An interesting debate was touched on in this thread, so I thought I’d elevate it so we can discuss it directly. Atreyger says this:

Imagine people who don’t understand the [climate] science at all … what happens is that you have a lot of hand-waving from both sides, with polarization of the pro- and con- groups who don’t know what’s going on and are just listening to others …

I guess my point is that if all of us would have a better education in science and math, then this problem would be reduced.

This is a common sentiment, and there’s certainly an element of truth in it: If the citizenry were better educated in basic scientific method, statistics, and logic, climate contrarianism would have a rougher time of it.

But, as Kaela put it:

… every adult in this country could go out and get a PhD in climate science and it would not stop the debate. The debate is currently not fueled by scientific understanding or a lack thereof …. Organizations like CEI are paid by oil companies to foment dissent, pick apart facts, to make it appear that the science is not, or cannot, be understood.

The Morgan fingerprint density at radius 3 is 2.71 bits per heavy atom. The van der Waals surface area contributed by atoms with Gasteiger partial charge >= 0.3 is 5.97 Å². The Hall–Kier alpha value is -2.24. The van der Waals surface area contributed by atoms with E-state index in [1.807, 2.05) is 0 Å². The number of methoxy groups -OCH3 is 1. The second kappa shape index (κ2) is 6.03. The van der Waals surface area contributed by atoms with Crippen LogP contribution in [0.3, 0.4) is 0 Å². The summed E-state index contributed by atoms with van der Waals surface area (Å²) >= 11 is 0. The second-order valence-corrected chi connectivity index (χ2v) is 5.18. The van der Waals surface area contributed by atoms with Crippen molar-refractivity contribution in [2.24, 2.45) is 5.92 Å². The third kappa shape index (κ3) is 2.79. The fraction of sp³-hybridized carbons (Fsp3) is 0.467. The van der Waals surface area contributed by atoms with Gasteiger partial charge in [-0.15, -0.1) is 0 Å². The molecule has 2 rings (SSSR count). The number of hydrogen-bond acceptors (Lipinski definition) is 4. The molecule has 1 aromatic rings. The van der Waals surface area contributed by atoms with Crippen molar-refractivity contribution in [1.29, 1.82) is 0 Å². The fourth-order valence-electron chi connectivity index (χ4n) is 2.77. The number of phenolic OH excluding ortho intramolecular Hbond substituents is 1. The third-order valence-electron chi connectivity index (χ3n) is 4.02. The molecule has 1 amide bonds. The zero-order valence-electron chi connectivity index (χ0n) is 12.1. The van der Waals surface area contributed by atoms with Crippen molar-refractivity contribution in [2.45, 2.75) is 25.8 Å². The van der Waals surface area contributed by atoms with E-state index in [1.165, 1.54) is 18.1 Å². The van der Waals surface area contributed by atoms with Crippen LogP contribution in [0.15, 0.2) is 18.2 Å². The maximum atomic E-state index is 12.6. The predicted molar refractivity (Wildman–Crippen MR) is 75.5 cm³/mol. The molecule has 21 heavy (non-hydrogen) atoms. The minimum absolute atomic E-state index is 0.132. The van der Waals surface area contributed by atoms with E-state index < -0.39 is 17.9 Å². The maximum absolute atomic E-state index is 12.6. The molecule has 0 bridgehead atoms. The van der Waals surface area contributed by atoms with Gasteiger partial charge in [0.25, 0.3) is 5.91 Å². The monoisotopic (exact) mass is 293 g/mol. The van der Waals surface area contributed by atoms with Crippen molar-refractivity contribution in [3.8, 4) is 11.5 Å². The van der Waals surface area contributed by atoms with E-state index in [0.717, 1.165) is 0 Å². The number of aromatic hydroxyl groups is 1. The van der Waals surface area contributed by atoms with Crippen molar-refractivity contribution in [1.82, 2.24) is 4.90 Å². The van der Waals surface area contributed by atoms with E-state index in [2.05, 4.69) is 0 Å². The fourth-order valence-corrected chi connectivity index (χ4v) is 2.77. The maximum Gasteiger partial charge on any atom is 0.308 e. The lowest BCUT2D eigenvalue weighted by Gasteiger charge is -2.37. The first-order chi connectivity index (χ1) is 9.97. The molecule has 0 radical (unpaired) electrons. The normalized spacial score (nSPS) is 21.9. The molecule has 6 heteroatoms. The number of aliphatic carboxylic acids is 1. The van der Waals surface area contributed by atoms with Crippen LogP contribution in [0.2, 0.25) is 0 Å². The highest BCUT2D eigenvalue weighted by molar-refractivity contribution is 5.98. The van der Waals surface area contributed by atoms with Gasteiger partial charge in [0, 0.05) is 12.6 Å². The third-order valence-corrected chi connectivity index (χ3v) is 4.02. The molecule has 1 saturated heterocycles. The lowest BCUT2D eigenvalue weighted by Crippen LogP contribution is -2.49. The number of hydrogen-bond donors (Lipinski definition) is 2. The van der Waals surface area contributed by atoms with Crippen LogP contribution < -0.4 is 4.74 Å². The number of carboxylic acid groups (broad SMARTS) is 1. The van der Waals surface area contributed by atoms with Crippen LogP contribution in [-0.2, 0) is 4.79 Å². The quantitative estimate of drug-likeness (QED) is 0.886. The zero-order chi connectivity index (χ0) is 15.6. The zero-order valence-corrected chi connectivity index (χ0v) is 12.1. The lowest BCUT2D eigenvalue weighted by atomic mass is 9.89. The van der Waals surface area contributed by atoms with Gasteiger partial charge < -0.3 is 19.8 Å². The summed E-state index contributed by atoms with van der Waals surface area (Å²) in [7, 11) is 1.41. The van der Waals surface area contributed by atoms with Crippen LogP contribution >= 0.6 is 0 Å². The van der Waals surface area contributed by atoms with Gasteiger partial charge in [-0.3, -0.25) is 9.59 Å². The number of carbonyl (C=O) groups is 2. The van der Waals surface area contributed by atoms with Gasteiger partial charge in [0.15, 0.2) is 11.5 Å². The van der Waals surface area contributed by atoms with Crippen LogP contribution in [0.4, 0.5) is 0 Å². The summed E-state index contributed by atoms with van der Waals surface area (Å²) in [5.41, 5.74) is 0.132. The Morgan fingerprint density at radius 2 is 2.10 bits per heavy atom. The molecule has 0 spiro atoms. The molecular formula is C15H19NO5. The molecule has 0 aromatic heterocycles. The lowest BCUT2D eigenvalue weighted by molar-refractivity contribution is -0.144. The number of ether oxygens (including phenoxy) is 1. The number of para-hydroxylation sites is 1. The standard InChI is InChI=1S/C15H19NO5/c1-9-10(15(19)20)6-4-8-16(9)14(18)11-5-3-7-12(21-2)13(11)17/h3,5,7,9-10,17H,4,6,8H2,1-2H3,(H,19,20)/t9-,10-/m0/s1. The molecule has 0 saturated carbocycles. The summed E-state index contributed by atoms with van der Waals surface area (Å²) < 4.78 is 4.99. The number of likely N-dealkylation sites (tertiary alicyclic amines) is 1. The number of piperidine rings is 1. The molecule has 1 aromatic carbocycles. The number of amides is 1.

I’d put it this way: the notion that individual citizens should educate themselves to the point that the can adjudicate between competing claims on the subject of climate science is, to me, a form of privatization. The delivery of accurate information to the citizenry should be an obligation of public institutions. We have become so inured to the corruption of our public dialogue that we simply accept this now as inevitable: "I guess I’ll have to go educate myself on climate science to figure out what’s bullshit and what’s not."

But we should see this as unacceptable, and we should fight it. Two main reasons:

  • It’s simply not possible for everyone to educate themselves on every subject of public import. Perhaps I could bone up on climate science, but what about diseases like bird flu? Health care? Economic policy? There’s simply too much out there, too much that is complex and specialized, for me to hope to be able to assess it all. I have no choice but to rely on public institutions — the media, academia, NGOs, and the government — to give me accurate information.
  • Getting an education is expensive. If we accept that public water systems will suck and buy bottled water, we give up on trying to improve public water systems. Who gets screwed? Those who can’t afford bottled water. Similarly, accurate information should not be something available only to the wealthy.

We’re so beat down about this that what I’m saying might seem idealistic. But I disagree. I’m not ready to abandon the public sphere to the greedy bastards and charlatans that are assaulting it.